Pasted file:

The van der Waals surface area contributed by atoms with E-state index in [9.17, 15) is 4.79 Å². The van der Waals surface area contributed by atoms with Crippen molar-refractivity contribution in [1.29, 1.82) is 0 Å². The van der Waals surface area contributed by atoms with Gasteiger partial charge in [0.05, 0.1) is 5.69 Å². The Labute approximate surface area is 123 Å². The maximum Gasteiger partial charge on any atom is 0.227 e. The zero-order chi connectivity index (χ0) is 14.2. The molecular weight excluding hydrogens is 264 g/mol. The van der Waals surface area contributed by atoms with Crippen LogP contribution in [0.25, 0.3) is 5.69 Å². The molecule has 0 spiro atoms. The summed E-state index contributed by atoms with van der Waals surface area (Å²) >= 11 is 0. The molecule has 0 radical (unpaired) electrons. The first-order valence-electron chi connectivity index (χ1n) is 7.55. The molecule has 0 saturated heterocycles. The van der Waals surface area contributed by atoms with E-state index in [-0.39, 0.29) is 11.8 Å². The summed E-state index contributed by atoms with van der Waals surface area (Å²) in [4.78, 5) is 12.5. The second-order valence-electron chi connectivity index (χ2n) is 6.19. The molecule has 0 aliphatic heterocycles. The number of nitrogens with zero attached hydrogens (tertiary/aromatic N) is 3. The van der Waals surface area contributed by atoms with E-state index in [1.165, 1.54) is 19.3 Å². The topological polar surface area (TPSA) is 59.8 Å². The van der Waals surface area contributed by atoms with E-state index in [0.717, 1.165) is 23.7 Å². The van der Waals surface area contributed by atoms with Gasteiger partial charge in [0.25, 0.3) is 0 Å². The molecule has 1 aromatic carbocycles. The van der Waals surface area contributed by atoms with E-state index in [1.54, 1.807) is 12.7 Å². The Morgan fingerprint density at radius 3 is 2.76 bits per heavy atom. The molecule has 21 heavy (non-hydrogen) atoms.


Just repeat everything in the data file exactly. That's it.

The van der Waals surface area contributed by atoms with E-state index in [9.17, 15) is 4.79 Å². The van der Waals surface area contributed by atoms with Crippen molar-refractivity contribution in [1.29, 1.82) is 0 Å². The van der Waals surface area contributed by atoms with Gasteiger partial charge in [0.05, 0.1) is 5.69 Å². The Labute approximate surface area is 123 Å². The maximum Gasteiger partial charge on any atom is 0.227 e. The zero-order chi connectivity index (χ0) is 14.2. The molecular weight excluding hydrogens is 264 g/mol. The van der Waals surface area contributed by atoms with Crippen LogP contribution in [0.25, 0.3) is 5.69 Å². The molecule has 0 spiro atoms. The summed E-state index contributed by atoms with van der Waals surface area (Å²) >= 11 is 0. The molecule has 0 radical (unpaired) electrons. The first-order valence-electron chi connectivity index (χ1n) is 7.55. The molecule has 0 saturated heterocycles. The van der Waals surface area contributed by atoms with E-state index in [-0.39, 0.29) is 11.8 Å². The summed E-state index contributed by atoms with van der Waals surface area (Å²) in [4.78, 5) is 12.5. The second-order valence-electron chi connectivity index (χ2n) is 6.19. The molecule has 0 aliphatic heterocycles. The number of nitrogens with zero attached hydrogens (tertiary/aromatic N) is 3. The van der Waals surface area contributed by atoms with E-state index in [1.165, 1.54) is 19.3 Å². The topological polar surface area (TPSA) is 59.8 Å². The van der Waals surface area contributed by atoms with E-state index in [0.717, 1.165) is 23.7 Å². The van der Waals surface area contributed by atoms with Gasteiger partial charge in [0.25, 0.3) is 0 Å². The molecule has 1 aromatic carbocycles. The van der Waals surface area contributed by atoms with E-state index in [1.54, 1.807) is 12.7 Å². The Morgan fingerprint density at radius 3 is 2.76 bits per heavy atom. The molecule has 21 heavy (non-hydrogen) atoms.